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Information for Supervisors

The DRC partners with supervisors to create accessible workplace environments and implement reasonable accommodations for employees. The Workplace Access staff is available to consult with supervisors about how to create work environments that are accessible and inclusive for a diverse range of employees, making it less necessary to implement accommodations on an individual basis.


What is a Reasonable Accommodation?

A reasonable accommodation is a change to an application process, work environment, or the way work is customarily performed that enables a disabled or pregnant employee to enjoy equal access.

Interactive Process for Exploring Accommodations:

If an employee suggests that she may need a change to a work environment or the way work is performed because of a medical condition, pregnancy, or disability, and this is not a request that you would normally approve as part of your usual department practice, the employee should be referred to the DRC. The employee is not required to use the words “reasonable accommodation."  Please do not deny any potential requests for accommodation before the DRC has an opportunity to thoroughly evaluate the request(s) and possible alternatives.

If an employee requests reasonable accommodation(s) through the DRC, a member of the Workplace Access staff will contact you to discuss the request. The Workplace Access staff member may request a copy of the employee’s job description and ask you questions about the employee’s duties and responsibilities, including the frequency with which particular tasks are performed. The DRC greatly appreciates your prompt response and partnership throughout this process.

Based on the information gathered from the employee, supervisor, and other individuals as appropriate, the DRC will make a determination about whether the accommodation requested is reasonable and will communicate its determination in writing to the employee and supervisor.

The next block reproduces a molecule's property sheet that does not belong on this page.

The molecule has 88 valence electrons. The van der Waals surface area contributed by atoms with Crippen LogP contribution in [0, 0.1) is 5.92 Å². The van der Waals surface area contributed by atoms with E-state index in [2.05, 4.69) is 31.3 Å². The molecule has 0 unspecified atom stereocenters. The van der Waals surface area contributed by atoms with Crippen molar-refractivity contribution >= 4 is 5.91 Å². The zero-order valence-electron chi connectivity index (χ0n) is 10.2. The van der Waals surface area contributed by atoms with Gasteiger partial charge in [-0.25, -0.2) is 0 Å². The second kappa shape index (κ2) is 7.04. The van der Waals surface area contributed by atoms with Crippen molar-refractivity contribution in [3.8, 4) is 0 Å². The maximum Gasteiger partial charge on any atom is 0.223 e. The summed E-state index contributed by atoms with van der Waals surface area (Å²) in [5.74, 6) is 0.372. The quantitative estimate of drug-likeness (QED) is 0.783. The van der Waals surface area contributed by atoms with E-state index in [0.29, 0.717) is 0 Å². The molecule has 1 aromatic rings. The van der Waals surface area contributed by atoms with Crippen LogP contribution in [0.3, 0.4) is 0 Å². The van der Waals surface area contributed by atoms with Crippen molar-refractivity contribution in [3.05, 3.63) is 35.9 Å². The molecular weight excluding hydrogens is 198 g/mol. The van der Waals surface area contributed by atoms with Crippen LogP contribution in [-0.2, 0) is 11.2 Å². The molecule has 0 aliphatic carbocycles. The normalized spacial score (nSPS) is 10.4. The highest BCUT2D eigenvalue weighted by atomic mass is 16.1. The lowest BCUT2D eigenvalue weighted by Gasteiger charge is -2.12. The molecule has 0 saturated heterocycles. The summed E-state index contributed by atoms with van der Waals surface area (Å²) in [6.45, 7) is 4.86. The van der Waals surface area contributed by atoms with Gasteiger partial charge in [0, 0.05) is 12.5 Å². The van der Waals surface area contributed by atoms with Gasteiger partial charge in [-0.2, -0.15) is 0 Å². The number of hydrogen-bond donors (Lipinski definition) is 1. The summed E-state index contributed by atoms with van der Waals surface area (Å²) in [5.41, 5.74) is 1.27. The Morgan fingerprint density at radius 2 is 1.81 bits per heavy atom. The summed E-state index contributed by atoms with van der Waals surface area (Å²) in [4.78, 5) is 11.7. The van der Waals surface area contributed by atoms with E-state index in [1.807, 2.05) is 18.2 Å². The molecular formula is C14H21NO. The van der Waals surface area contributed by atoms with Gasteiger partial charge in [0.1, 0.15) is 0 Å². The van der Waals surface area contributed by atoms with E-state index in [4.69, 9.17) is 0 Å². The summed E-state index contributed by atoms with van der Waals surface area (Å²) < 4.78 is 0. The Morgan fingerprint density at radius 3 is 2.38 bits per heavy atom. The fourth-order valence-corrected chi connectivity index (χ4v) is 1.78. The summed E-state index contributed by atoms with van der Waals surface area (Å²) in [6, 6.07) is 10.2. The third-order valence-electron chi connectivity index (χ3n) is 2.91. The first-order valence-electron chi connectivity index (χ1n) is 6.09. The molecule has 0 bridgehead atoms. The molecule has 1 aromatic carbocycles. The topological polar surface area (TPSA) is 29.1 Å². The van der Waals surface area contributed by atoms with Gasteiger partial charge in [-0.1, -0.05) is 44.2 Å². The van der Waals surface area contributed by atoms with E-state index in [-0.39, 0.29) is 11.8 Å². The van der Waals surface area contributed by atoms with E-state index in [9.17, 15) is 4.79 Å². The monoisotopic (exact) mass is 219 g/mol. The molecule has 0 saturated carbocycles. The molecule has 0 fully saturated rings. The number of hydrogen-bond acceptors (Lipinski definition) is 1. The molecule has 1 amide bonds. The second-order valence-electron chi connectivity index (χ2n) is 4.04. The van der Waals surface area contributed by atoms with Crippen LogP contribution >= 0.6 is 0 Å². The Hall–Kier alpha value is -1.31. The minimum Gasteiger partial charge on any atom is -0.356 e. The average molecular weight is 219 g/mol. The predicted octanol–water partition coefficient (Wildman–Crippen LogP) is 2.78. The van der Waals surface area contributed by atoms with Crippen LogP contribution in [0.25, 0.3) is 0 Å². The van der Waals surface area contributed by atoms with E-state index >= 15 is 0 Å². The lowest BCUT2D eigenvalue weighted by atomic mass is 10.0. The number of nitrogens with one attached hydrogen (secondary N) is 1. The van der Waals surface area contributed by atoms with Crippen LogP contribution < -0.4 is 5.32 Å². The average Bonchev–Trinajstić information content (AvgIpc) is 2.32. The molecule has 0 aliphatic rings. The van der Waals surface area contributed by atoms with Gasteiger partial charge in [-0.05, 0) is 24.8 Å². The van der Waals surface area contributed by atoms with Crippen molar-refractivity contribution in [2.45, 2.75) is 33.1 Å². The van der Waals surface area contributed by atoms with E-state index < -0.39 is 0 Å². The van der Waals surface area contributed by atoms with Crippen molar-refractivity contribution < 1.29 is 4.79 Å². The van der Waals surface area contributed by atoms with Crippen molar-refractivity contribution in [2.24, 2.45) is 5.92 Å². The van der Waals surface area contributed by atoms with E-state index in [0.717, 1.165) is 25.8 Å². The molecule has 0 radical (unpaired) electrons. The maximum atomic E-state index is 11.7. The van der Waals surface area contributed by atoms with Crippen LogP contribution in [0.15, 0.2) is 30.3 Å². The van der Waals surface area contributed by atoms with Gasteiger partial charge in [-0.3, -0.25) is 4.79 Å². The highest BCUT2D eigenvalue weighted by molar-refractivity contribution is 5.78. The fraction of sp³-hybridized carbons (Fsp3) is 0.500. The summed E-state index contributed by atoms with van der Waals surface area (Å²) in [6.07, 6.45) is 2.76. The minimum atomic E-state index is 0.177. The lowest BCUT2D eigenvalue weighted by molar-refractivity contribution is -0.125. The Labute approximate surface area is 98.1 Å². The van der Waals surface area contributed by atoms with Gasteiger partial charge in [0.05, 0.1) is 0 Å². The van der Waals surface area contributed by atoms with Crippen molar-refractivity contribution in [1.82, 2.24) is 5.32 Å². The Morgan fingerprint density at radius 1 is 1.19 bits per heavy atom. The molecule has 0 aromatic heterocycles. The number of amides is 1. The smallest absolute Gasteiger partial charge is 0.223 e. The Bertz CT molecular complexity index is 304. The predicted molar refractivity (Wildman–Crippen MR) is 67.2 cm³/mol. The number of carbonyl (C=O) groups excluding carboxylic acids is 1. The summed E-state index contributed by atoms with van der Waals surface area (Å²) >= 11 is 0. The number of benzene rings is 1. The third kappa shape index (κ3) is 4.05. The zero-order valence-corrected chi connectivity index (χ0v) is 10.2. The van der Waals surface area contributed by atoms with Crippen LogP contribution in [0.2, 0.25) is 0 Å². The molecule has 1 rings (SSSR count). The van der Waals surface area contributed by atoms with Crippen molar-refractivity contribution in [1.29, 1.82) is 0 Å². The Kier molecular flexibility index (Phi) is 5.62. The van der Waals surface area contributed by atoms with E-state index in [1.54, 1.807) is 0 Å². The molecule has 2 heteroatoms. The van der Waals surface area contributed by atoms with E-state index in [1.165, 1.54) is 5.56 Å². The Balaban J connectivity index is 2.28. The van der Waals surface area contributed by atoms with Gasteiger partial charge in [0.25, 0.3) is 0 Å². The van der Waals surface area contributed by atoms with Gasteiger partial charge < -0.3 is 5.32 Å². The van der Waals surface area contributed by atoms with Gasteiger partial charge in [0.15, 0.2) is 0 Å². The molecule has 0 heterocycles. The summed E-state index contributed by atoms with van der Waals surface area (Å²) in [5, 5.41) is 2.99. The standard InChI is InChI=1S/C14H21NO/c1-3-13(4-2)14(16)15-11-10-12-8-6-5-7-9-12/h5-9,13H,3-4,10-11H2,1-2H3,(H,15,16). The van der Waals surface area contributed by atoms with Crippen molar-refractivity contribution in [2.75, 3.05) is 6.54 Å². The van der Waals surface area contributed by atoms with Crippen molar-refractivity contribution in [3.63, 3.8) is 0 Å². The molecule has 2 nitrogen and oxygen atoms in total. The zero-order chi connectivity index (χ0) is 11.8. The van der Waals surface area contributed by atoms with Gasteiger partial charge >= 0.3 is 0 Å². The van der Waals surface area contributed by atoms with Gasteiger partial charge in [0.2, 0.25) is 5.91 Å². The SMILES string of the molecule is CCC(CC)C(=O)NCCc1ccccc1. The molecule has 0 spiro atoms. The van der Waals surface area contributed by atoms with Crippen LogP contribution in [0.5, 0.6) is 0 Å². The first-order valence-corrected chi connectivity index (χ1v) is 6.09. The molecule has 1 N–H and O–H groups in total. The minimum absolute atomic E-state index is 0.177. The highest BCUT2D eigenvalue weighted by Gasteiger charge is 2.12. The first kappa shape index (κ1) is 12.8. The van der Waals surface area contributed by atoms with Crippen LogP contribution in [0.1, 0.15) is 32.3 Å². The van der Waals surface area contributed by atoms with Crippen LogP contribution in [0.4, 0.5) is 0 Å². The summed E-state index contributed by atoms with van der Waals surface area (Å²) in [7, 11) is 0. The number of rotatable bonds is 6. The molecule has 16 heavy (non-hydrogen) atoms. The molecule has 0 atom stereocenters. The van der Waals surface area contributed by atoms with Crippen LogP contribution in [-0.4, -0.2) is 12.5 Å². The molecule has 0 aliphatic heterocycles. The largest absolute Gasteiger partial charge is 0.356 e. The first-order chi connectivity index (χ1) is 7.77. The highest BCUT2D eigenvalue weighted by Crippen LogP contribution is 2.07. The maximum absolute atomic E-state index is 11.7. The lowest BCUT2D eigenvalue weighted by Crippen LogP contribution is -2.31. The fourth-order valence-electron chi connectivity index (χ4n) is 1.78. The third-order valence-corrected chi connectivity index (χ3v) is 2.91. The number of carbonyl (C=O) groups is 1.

Examples of Reasonable Accommodations:

Sample Scenarios:

The following statements could be requests for accommodation. In these types of situations, please contact the DRC for consultation and/or refer the employee to the DRC.

  • “I have exhausted all of my FML, but my doctor has not released me to return to work. I need an additional month of leave.”
  • “My doctor has released me to return to work after my shoulder surgery, but I’m unable to lift 20 pounds for the next six weeks.”
  • “I recently started using hearing aids, but I am still having trouble hearing sometimes when I am using my office phone.”
  • “I’m having a hard time making it across campus for meetings because of my arthritis.”
  • “Because of some health issues, I’d like to be able to work from home once a week.”

As noted above, if it is part of your department’s typical practice to approve certain types of requests (e.g., to work remotely, receive additional leave, or receive light duty), you may approve these types of requests without referring an employee to the DRC.  However, please do not request or review employee medical documentation and before denying such a request, the employee should be referred to the DRC for consultation.